Friday, May 03, 2002

Like flying to the moon

AP Sports Writer

        LOUISVILLE, Ky. — This is for those guys who will be long shots their whole lives, who run beat-up horses at broken-down tracks and know all about slipping from elation to misery in one race.

        “I'm 59,” Wilson Brown said Thursday morning on the backstretch at Churchill Downs, “and you know how in a fleeting moment you say to yourself, 'Wouldn't that be something, kind of like flying to the moon or such,' only you don't ever get to see it?

        “That's what this is like.”

        The 50-1 shot who carried Brown to his first Kentucky Derby is appropriately named It'sallinthechase.

        As threatening gray clouds clustered overhead, the bay colt lounged in a nearby stall and Brown's best friend, a fellow named Jerry Martin, stood behind him and nodded as tale after tale spilled out.

        Most began somewhere in Oklahoma and all of them involved horses, but only a few ended happily. Spend enough time in the training racket, where even the best are lucky to win 20 percent of the time, and you learn to live with disappointment.

        In that sense, Brown already holds a Ph.D, to go with his starched-white cowboy hat.

        He rode barebacks in the rodeo and broke quarterhorses to run in out-of-the-way places like Raton, N.M., and Halley, Colo., before graduating to thoroughbreds and middle-level tracks like Remington and Canterbury.

        Until It'sallinthechase dropped into his lap, Brown had never worked a horse good enough to carry him this far on the first Saturday in May, and he never thought he would.

        Still, he has yet to run across a horse that hasn't left its mark on him, sometimes literally.

        “My neck — to this day, if I sleep wrong, I wake up remembering getting thrown by one of them or the other,” he said.

        Brown doesn't remember exactly when he knew that racing would be his calling, only that he woke up one morning on the ranch of a farmer whose land his family was working and saw four dozen horses grazing beyond a fence.

        “I thought I'd died and gone to heaven,” Brown said.

        He'd already spent much of his childhood following the crops at harvest time back and forth across the Texas-Oklahoma panhandle, attending 13 schools before he was out of his teens. Reading about horses, dreaming about horses, and occasionally riding them, was as close to a consistent theme as his life allowed until he wound up in the Army at Fort Knox, near Louisville.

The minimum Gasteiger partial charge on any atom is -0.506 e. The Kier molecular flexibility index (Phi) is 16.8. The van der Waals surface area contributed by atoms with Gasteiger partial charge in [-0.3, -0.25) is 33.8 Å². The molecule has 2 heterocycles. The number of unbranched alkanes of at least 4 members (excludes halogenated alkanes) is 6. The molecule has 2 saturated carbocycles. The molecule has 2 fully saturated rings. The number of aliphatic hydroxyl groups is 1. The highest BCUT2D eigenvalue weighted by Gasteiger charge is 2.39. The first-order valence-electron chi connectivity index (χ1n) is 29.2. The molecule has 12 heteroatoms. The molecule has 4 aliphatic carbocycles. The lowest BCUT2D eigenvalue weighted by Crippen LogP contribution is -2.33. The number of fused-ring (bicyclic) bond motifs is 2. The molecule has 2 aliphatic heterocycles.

“I thought about coming over here to Churchill, but the Army isn't big on pleasure trips and they don't pay real well,” he said.

        Not long after he got out, Brown drifted back home to Cement, Okla., and was training roping horses when a friend talked him into taking one over to a track called Apache Downs. There were no training facilities or grandstands to speak of, or even formal betting windows.

        “Most of the betting was man to man, and your chances of getting paid were good,” Brown said, laughing, “provided you were big enough.”

        Bar Money Steed won that afternoon and Brown was hooked. For the next few years, he packed his family into the car on Sundays and made a series of forays to hardscrabble tracks across western Oklahoma and Texas, where 20 races might be squeezed onto an afternoon's card.

        “I always made sure I had a full tank of gas when I got there,” Brown said. “Because all you might get is $100, $150 for winning a race. If you bought a few pitchers and ate lunch, you could wind up in the hole.”

        Bar Money Steed ran 56 races and finished first 48 times. Money was tight, but Brown believes it prepared him better than plenty of his contemporaries. Most important, he learned to spot talent in a heartbeat, a skill that came in handy for a beginner competing against trainers who could draw their contenders from a field of several dozen.

        When Brown saw It'sallinthechase in a training race at Lone Star outside Dallas with a price of $25,000 around his neck, he called Darwin Olson, his richest owner.

        “I told him, 'Darwin, this colt can cover some country.”'

        Soon after, they closed the deal. Olson has been offered several times that since.

        “The last time one came in, I called and Darwin said, 'Forget it, I'm not getting any younger.' So I told him, 'Me neither,”' Brown said, “and here we are.”

        After a week at Churchill Downs, Brown isn't so much in awe as simply honored to be standing where he and a thousand other trainers like him never dared to dream about.

        “A lot of those boys back there are as good a trainer as me or any of these other guys,” Brown said with a sweep of his arm. “They just never got the opportunity. And I know they'll be pulling for me so they can say, 'Yeah, I remember when I run against old Wilson Brown at one of them bush tracks and beat him.”'


        Jim Litke is the national sports columnist for The Associated Press. Write to him at


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